Jessica Sanchez of Pocatello, Idaho’s KPVI News Channel 6 usually covers traffic reports in this southern Idaho city of 56,000 residents. However, she was dispatched this past January to cover Super Bowl XLVII in New Orleans, LA, between the San Francisco 49ers and the Baltimore Ravens. Apparently, it wasn’t a job she was very happy about doing.
Now, in the news business, reporters cover the stories they are assigned never letting their personal feelings interfere. That is a lesson young Jessica Sanchez hadn’t yet learned. As she was on Bourbon Street, known for its many bars and tipsy patrons, she had a female party goer celebrating behind her back. The woman was obviously inebriated, but Sanchez got personal when she asked the woman how long she had a sexually transmitted disease. When the woman promptly replied that she did not have one, Sanchez followed up that she was doing a segment on STDs and openly questioned why would the woman show up for an interview if she did not have such a disease.
Sanchez was truly as rude as the woman claimed she was behaving. Apparently, Sanchez allowed her disfavor of the reporting assignment get the better of her.
Here’s how the conversation went down:
“Hi, very nice to meet you,” Sanchez said to a woman who was cheering for the 49ers. “You’re going to do an interview with us? Okay because we were just talking about here along Bourbon Street the STD rate that’s been going on here. So how long have you had an STD?”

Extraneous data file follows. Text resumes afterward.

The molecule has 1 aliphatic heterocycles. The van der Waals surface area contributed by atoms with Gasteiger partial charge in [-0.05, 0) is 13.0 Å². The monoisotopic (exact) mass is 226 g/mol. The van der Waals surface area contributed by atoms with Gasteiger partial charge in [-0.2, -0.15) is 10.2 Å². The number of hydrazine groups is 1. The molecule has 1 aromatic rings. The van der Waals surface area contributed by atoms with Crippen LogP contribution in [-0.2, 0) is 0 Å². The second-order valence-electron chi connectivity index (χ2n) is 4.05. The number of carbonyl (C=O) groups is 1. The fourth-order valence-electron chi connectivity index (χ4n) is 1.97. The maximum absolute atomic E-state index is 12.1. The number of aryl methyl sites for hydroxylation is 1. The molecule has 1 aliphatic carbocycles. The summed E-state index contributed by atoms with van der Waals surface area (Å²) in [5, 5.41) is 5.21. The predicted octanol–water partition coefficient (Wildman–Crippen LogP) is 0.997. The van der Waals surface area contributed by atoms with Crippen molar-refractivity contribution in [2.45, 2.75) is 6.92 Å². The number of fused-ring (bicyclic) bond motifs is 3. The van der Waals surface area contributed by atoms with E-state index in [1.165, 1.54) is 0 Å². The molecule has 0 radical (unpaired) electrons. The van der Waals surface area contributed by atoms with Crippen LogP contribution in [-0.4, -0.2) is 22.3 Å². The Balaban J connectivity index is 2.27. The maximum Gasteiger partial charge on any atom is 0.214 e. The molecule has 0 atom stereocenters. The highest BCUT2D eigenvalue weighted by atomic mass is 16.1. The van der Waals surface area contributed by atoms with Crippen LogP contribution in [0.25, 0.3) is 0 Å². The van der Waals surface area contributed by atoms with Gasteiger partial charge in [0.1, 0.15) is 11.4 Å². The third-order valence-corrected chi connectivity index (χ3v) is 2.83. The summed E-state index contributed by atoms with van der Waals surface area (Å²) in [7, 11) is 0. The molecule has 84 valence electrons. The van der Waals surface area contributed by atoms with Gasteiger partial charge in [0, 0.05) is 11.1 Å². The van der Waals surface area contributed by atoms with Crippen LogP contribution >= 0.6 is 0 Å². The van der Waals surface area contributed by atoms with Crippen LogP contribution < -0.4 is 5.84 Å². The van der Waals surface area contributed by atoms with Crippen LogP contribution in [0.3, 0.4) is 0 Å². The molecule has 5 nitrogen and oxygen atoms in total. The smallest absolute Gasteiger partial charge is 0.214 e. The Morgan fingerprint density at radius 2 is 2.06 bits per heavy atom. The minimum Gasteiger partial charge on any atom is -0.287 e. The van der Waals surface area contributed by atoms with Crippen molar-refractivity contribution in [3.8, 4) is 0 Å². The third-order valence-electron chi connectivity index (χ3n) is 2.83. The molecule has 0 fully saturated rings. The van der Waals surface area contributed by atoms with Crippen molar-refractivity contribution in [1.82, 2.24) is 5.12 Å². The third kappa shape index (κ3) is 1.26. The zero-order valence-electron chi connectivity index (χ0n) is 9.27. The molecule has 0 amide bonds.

“I don’t have an STD!” the woman said.
“Oh then why did you want to talk? Oh my gosh I’m so sorry,” Sanchez said.
“Are you serious?” the woman said while slurring.
“It’s nothing to be ashamed of,” Sanchez continued.
“I don’t have an STD, that is disrespectful,” the woman said as she walked away. Sanchez explained that she has been having to deal with individuals like the unnamed woman all night, and that she decided to handle the interruption in her “own little way.”
The hilarious moment a fed-up TV reporter gets her own back on drunk video-bomber ruining her live broadcast by asking ‘so how long have you had an STD?’